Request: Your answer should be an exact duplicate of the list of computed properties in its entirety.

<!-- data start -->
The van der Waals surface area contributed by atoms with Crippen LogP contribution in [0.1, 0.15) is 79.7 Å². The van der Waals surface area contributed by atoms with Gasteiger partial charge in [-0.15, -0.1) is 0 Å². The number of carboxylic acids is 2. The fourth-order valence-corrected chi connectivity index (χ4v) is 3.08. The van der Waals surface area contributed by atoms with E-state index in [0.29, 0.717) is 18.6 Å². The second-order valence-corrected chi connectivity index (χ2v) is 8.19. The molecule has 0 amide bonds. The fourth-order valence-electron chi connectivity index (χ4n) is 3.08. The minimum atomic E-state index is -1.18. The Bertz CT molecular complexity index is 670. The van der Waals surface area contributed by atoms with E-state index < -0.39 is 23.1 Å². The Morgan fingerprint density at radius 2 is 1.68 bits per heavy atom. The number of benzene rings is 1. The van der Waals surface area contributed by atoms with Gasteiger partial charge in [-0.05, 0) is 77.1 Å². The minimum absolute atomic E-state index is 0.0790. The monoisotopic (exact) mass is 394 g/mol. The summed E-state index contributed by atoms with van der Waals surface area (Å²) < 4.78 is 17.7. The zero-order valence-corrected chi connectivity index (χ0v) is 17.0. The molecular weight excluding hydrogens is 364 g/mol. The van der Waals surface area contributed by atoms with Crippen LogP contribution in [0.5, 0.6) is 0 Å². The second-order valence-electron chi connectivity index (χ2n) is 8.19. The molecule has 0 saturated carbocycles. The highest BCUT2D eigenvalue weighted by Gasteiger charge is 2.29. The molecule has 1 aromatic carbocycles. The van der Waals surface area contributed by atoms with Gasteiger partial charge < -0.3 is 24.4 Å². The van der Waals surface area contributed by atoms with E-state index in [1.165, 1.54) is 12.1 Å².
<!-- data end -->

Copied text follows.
The van der Waals surface area contributed by atoms with Crippen LogP contribution in [0.1, 0.15) is 79.7 Å². The van der Waals surface area contributed by atoms with Gasteiger partial charge in [-0.15, -0.1) is 0 Å². The number of carboxylic acids is 2. The fourth-order valence-corrected chi connectivity index (χ4v) is 3.08. The van der Waals surface area contributed by atoms with E-state index in [0.29, 0.717) is 18.6 Å². The second-order valence-corrected chi connectivity index (χ2v) is 8.19. The molecule has 0 amide bonds. The fourth-order valence-electron chi connectivity index (χ4n) is 3.08. The minimum atomic E-state index is -1.18. The Bertz CT molecular complexity index is 670. The van der Waals surface area contributed by atoms with E-state index < -0.39 is 23.1 Å². The Morgan fingerprint density at radius 2 is 1.68 bits per heavy atom. The number of benzene rings is 1. The van der Waals surface area contributed by atoms with Gasteiger partial charge in [-0.05, 0) is 77.1 Å². The minimum absolute atomic E-state index is 0.0790. The monoisotopic (exact) mass is 394 g/mol. The summed E-state index contributed by atoms with van der Waals surface area (Å²) < 4.78 is 17.7. The zero-order valence-corrected chi connectivity index (χ0v) is 17.0. The molecular weight excluding hydrogens is 364 g/mol. The van der Waals surface area contributed by atoms with Crippen LogP contribution in [0.5, 0.6) is 0 Å². The second-order valence-electron chi connectivity index (χ2n) is 8.19. The molecule has 0 saturated carbocycles. The highest BCUT2D eigenvalue weighted by Gasteiger charge is 2.29. The molecule has 1 aromatic carbocycles. The van der Waals surface area contributed by atoms with Gasteiger partial charge < -0.3 is 24.4 Å². The van der Waals surface area contributed by atoms with E-state index in [1.165, 1.54) is 12.1 Å².